Infinity Servo-Statik 1 loudspeaker Manufacturer's Comment
Editor, your review of the SS-1A is certainly one of the most detailed and complete reviews I have had the pleasure to read. Furthermore, most of your conclusions about the SS-1A itself concur with our own remarkably well. I do however have a few comments concerning some other points in the review.
A) We appreciate your candor and fairness in presenting an admitted sticky situation concerning the midrange modules tor the SS-1A. It should be said that, for a period of over three months, we did not ship any of these systems (even facing an enormously overbloated inventory of SS-1A parts). The reason was that we had recently discovered defects in the chemical composition of our grid laminate which would cause subsequent deterioration of the modules. We know at this time that even some of the systems in the field would suffer at some time due to this defect.
It must be emphasized at this point that the total number of SS-1As shipped into the field before this defect was noticed was under 15 systems. Of these 15, only 3 have gone to consumers, and each of these is operating properly! The balance of the systems are in dealers' showrooms, and some of these were down for a period of time while we were solving this dilemma.
It has been brought to our attention that the word is spreading about SS-1A owners committing acts of violence against their continually failing SS-1As. We can prove that this is only distorted hearsay, with no basis in fact. At the tine of this writing, we can state that we have solved the problem and are shipping modules to dealers to render their SS operable. Thank you for being so patient; we really appreciate it.
We now believe we can offer superb reliability on the SS-1A, although as clearly explained by J. Gordon Holt, it will never have the reliability of a few cones in a box. It is exactly analagous to a Ferrari being as reliable as a Dodge Dart.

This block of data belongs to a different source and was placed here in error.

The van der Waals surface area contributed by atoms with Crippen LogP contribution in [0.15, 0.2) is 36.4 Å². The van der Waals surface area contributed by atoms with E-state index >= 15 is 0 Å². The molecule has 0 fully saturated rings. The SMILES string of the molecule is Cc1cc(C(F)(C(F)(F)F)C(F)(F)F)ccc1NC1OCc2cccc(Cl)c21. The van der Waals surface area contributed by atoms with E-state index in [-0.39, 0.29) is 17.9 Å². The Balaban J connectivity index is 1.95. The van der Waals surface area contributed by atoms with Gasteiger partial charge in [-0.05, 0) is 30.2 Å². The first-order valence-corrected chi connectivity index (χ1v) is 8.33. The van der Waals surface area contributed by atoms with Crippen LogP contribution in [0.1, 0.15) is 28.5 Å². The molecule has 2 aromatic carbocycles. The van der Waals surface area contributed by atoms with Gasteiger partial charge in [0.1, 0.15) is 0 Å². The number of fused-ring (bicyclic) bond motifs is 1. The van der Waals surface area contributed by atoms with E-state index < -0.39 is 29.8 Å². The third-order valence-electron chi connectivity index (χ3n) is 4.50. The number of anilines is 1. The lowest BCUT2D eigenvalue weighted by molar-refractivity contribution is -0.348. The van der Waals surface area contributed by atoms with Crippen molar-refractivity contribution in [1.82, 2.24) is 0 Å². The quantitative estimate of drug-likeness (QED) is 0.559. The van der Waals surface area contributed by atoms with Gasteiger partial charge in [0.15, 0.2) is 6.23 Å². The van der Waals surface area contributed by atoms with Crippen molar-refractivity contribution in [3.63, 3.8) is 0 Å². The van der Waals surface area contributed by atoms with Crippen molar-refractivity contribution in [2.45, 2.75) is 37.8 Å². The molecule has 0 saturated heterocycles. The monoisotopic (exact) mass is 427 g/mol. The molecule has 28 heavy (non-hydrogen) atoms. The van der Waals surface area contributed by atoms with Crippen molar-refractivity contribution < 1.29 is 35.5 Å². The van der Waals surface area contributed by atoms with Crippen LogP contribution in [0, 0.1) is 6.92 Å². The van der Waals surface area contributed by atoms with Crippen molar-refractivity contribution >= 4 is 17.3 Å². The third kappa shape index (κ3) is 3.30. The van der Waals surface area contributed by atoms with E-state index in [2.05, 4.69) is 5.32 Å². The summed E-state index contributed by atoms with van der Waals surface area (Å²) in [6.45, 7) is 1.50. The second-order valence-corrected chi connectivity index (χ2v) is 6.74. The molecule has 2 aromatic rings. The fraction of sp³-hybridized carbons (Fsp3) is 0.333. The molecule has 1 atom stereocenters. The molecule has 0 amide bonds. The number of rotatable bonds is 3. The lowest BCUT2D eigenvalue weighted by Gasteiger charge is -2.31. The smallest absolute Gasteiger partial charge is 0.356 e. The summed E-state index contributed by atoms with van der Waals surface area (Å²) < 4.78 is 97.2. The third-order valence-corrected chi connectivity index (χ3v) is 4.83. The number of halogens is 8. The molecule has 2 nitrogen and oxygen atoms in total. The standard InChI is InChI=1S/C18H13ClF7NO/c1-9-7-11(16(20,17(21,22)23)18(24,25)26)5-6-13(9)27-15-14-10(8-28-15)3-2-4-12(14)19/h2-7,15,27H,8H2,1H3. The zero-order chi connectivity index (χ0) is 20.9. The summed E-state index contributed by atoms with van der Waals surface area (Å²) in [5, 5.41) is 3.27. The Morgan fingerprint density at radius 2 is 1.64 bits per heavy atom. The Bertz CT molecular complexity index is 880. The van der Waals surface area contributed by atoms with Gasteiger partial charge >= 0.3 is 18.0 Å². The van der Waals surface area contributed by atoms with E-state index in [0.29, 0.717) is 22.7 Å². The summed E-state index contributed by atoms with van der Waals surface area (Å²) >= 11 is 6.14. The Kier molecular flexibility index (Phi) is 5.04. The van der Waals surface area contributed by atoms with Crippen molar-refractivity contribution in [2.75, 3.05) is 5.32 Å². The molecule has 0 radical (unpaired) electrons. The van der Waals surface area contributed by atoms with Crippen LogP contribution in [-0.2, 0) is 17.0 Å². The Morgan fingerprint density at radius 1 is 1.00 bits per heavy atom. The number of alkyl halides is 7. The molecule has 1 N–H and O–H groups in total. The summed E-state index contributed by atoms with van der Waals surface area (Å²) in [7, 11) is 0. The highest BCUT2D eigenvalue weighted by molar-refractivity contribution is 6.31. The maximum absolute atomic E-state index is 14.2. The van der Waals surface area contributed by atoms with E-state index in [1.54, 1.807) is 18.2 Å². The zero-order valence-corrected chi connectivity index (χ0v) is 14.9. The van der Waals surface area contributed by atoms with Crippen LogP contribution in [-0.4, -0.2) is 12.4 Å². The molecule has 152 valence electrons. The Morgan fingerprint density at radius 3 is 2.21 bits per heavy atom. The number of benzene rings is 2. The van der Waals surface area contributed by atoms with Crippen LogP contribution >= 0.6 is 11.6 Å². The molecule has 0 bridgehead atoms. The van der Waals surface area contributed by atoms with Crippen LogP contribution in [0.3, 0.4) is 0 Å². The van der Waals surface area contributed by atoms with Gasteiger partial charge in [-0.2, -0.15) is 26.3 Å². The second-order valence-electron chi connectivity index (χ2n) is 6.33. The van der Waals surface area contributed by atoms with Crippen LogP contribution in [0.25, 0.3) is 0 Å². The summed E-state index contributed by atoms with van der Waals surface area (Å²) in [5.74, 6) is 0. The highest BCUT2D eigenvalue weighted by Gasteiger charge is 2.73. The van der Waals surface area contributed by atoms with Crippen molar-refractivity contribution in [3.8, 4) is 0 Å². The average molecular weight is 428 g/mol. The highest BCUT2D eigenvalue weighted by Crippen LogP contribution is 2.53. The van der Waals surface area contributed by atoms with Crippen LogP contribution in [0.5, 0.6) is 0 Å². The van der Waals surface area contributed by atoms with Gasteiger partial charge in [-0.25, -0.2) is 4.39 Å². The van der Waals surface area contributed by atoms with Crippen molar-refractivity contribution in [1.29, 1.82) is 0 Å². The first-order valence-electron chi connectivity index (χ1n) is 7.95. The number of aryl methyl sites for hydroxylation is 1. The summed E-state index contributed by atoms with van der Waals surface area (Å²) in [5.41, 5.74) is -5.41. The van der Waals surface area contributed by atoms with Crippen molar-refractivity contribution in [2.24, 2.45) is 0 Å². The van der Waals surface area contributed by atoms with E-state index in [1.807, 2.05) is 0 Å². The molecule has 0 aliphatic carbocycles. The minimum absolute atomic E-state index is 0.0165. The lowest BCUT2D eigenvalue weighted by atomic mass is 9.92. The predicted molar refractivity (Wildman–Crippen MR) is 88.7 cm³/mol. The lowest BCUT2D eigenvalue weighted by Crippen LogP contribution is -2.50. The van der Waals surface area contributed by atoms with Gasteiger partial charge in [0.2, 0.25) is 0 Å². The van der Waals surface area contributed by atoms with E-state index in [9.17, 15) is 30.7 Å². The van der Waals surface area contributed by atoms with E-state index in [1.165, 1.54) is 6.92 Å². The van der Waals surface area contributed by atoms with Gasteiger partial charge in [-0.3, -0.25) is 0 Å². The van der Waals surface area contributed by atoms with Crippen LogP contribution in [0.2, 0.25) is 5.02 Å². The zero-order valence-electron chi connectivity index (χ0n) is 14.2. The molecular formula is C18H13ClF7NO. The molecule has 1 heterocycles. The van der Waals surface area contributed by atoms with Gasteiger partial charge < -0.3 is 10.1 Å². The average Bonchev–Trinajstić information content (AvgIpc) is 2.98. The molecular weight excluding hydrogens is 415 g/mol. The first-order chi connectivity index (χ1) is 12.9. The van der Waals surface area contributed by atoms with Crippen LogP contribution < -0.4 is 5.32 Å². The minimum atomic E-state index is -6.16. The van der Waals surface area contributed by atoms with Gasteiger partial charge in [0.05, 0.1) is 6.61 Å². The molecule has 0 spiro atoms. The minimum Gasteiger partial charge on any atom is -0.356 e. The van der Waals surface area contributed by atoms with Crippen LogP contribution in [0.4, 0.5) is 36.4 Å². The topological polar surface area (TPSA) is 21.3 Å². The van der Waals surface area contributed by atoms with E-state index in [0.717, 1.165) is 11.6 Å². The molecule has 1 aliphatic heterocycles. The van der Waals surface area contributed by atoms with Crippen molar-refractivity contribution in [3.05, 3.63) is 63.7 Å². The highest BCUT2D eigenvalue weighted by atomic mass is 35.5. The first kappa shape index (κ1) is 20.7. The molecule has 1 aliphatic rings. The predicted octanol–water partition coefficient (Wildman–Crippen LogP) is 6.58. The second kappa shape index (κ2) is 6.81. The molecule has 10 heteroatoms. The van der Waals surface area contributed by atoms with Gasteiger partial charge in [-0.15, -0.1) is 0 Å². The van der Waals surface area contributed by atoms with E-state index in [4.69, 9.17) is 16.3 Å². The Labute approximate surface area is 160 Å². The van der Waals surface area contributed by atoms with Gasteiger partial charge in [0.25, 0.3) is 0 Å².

B) The second point I should like to mention is that the switching amplifier JGH had when reviewing the SS-1A was one of the earliest pre-production prototypes. Even this amp, JGH suggests, has a better high end than the D-76A. We agree with the comment that it is a waste of money to buy an SS-1A and not utilize the best associated equipment. It is in this spirit that we suggest that, at this point in our progress on the class-D amplifier, it is the only amplifier that, when used on both midrange and tweeter, makes the SS-1A become totally alive. JGH has been shipped the latest version of the amplifier and will evaluate it in some future issue.
We do agree, however, that the ABC tubed amplifiers do a very fine job indeed. We have not heard the new Vertical-FET power amps or the Stax class-A amp on the SS-1A, but there is indication that these are excellent possibilities. At the time of this writing, it is our finding that there are other preamps that do as good or better a job as the ARC. The ones that I have heard that qualify are Infinity's FET, the Stax FET, Levinson's JC-2, and Thaedra from GAS.
C) The last point I should like to make is about the standing battle between two camps of audiophilia: the pro-Deccas and the anti-Deccas. I must confess I used to be among the pro-Decca group—very staunchly. At this point, I am not totally in the anti-Decca camp, either. The Decca cartridge in a Decca arm on a few select records sounds magnificent. However, generally its hot upper midrange and horrible tracking ability make it very tedious on a speaker as revealing as the SS-1A. If you indeed have Decca-itis, as does JGH, then the SS-1A will reveal all those ugly things on most recordings, as suggested in the review.
From our research at Infinity, we really suggest a cartridge like the Denon with a spherical stylus in a very low-mass arm such as the Grace 707 or the Rabco ST-7 'table/arm. This will yield not only very satisfactory results on most records, but also will excite you on the very best discs.—Arnold Nudell, President, Infinity Systems
Such is the effectiveness of the audio grapevine, we had become convinced that Infinity must have delivered at least 23,000 SS-1As, 22,741 of which had suffered midrange panel failures. We are glad to hear the situation isn't quite that bad, and are even more glad to hear that Infinity feels that they have now solved the problem. Now, only time can tell.
We should add here that, since initial tests of the SS-1A and the FMI J-Modulars (also reviewed in this issue), the Js underwent yet another modification that has obliged us to reassess the relative ratings of the systems. At this time, we must admit that we are undecided as to which of them is actually the more-nearly-perfect reproducer. The final word must wait until the next issue.
As for the Decca pickup/tube amplifier "controversies," we continue to like the Decca, despite its obvious tracking problems (which are, incidentally, more conspicuously noticeable on the SS-1A than on any other system we know of), because it is still the only cartridge we have found whose overall sound duplicates the brightness and aliveness of original tapes. And we still find the best tubed equipment to be more musically natural than any solid-state components we have tested to date.J. Gordon Holt